Basu produced some 40 films in all but there were plenty of failures too. Us Par, a teenage love story taken from a Czech movie, was a commercial disaster. Another failure was Safed Jhoot, after which Filmfare pulled up Basu. Fortunately, Khatta Meetha, inspired by a Turkish film, was lapped up in the south and west of India although it flopped in the north. His next production, Swami, among the finest adaptations of a Sarat Chandra story, opened in 1977 to a near-disastrous response before picking up audiences across the country. It won a National Award.

The failure of Apne Paraye, which Basu considered one of his best films, saddened him. It was cable television that gave it renewed life some 20 years later. Dillagi, a romantic comedy, didn’t work despite an amusing story. Chakravyuha, the only Basu film in which India’s first superstar Rajesh Khanna starred, met a similar fate. After Basu’s improbable tale of a failed romance through successive rebirths in Tumhare Liye could not sustain audience interest, Basu confided that he was signing films left, right, and centre to make up for the money lost during Us Paar. It was his undoing.

Cinema-goers were not kind to Man Pasand despite a big star cast. Manzil, his film with Amitabh Bachchan whose release happened seven years after its launch, met a similar fate. Baton Baton Main, with no message to be driven home, had a moderate run although it got renewed life later on TV and OTT platforms. Jeena Yahan, where Basu appeared to be in a hurry to shift from scene to scene, flopped. Ratandeep (1979) also fizzled away from public memory. The earlier Do Ladke Dono Kadke was a comic disaster. Shaukeen, Basu’s first film to get an Adults Only certificate, broke the trend to score a major hit.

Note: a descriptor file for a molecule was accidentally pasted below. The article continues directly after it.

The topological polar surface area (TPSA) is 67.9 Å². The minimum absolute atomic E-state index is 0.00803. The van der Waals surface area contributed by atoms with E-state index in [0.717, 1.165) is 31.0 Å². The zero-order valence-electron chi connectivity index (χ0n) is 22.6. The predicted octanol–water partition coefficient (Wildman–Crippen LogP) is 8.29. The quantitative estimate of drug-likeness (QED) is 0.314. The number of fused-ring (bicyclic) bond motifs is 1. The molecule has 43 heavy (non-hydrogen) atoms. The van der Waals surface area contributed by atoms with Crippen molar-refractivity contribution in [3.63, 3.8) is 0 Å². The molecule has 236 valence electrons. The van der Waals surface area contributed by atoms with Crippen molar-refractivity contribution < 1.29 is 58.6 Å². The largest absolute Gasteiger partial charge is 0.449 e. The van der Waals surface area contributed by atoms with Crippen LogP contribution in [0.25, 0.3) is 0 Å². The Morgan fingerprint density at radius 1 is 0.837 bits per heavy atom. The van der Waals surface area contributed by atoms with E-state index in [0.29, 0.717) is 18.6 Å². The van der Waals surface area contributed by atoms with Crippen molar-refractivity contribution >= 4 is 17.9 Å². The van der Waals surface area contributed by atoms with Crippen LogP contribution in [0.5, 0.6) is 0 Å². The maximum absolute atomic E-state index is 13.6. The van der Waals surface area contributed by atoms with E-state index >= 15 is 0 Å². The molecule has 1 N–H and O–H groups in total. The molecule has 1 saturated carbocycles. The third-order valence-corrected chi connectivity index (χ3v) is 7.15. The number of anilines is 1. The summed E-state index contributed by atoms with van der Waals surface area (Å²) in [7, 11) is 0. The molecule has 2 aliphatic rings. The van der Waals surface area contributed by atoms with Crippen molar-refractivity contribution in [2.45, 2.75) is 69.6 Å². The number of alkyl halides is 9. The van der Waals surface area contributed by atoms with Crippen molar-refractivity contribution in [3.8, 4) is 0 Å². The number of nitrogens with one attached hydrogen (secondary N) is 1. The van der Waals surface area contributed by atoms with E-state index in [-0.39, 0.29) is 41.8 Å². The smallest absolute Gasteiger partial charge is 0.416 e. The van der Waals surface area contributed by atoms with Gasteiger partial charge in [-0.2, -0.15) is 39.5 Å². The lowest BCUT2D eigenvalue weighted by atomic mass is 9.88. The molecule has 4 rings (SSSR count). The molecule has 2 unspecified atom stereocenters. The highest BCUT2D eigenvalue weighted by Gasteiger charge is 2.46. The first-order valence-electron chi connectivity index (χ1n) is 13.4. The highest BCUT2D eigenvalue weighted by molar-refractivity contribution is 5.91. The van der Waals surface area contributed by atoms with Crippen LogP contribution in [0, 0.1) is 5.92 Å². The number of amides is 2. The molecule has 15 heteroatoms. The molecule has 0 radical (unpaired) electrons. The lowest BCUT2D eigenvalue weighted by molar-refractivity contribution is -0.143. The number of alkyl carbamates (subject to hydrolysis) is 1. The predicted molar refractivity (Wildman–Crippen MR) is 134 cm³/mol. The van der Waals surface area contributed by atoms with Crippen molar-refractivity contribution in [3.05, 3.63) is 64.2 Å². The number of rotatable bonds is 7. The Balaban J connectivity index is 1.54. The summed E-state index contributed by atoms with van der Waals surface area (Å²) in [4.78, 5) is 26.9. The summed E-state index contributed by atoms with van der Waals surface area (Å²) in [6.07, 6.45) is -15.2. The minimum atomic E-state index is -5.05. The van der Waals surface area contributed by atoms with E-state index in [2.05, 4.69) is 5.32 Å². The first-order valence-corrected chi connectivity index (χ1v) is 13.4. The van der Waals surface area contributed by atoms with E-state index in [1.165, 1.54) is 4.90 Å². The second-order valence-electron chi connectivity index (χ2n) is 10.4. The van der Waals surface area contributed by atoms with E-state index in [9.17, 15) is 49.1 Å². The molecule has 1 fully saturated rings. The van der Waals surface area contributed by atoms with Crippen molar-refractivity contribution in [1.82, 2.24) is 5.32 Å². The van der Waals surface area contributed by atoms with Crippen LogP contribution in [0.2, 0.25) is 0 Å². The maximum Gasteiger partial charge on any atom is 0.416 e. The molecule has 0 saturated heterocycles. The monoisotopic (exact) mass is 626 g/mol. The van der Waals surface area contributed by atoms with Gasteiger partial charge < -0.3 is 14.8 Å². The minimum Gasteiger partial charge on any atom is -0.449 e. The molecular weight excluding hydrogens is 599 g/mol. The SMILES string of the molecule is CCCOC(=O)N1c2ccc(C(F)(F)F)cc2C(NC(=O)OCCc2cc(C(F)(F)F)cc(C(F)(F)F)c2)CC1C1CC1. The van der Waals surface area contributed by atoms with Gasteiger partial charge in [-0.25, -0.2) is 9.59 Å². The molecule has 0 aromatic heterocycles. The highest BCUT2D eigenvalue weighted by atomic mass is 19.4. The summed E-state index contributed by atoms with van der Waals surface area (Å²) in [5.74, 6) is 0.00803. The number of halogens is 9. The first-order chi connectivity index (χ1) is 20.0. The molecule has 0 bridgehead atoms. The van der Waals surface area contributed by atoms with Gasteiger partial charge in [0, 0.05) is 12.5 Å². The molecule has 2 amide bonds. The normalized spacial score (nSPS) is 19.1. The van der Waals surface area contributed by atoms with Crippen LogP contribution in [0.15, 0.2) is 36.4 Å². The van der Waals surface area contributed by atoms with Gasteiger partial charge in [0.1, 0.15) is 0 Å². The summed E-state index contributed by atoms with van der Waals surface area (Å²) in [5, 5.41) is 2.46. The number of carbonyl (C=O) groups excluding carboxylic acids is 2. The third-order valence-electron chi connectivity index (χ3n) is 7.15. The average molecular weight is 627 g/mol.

Notwithstanding Shaukeen, it was increasingly clear this was not the same Basu. He had departed from the realistic norms he espoused in Sara Akash and Rajnigandha. His films were no longer different from the run-of-the-mill variety he detested. Some films had poor stories, some had poor acting and there were bloomers in many movies almost to the point of carelessness. A weak premise, a complete lack of rhythm, and abysmally bad acting all came together, for example, to create a disaster called Kirayadar. But despite his growing failures, the temptation to act in a Basu film was high.

Basu’s last hurrah was Rajani, a hugely popular television serial. In no time, Priya Tendulkar, daughter of playwright Vijay Tendulkar who played the lead role, became a national icon: she was a housewife who challenged the government machinery and its dysfunctional systems. Rajani’s huge success — after a string of failures on the big screen — helped Basu buy a flat at Seven Bungalows, Versova. Chameli Ki Shaadi had a decent run and was perhaps Basu’s last hit.

Maybe Basu should have stopped with Rajani. He did not. He just could not keep away from cinema. Most of whatever he did in later years were bitter failures. Even Rajani’s sequel flopped. Humour, romance and music made for the cinema of Basu in the 1970s. But the 1980s Bombay panorama was mostly about hamming and pelvic thrusts, which left the likes of Basu confused. The 1990s struck the death knell for the kind of cinema Basu, Gulzar, and Hrishikesh Mukherjee espoused. Mandi House also severed its relationship with Basu. But Basu refused to call it quits. On June 4, 2020, Basu Chatterji, suffering from old age ailments, passed away at age 93.

This book is a wonderful tribute to one who never forgot his humble roots. That itself was a rare quality in Bollywood where stardom often makes people dump their past as they embrace riches, glitter, and fame.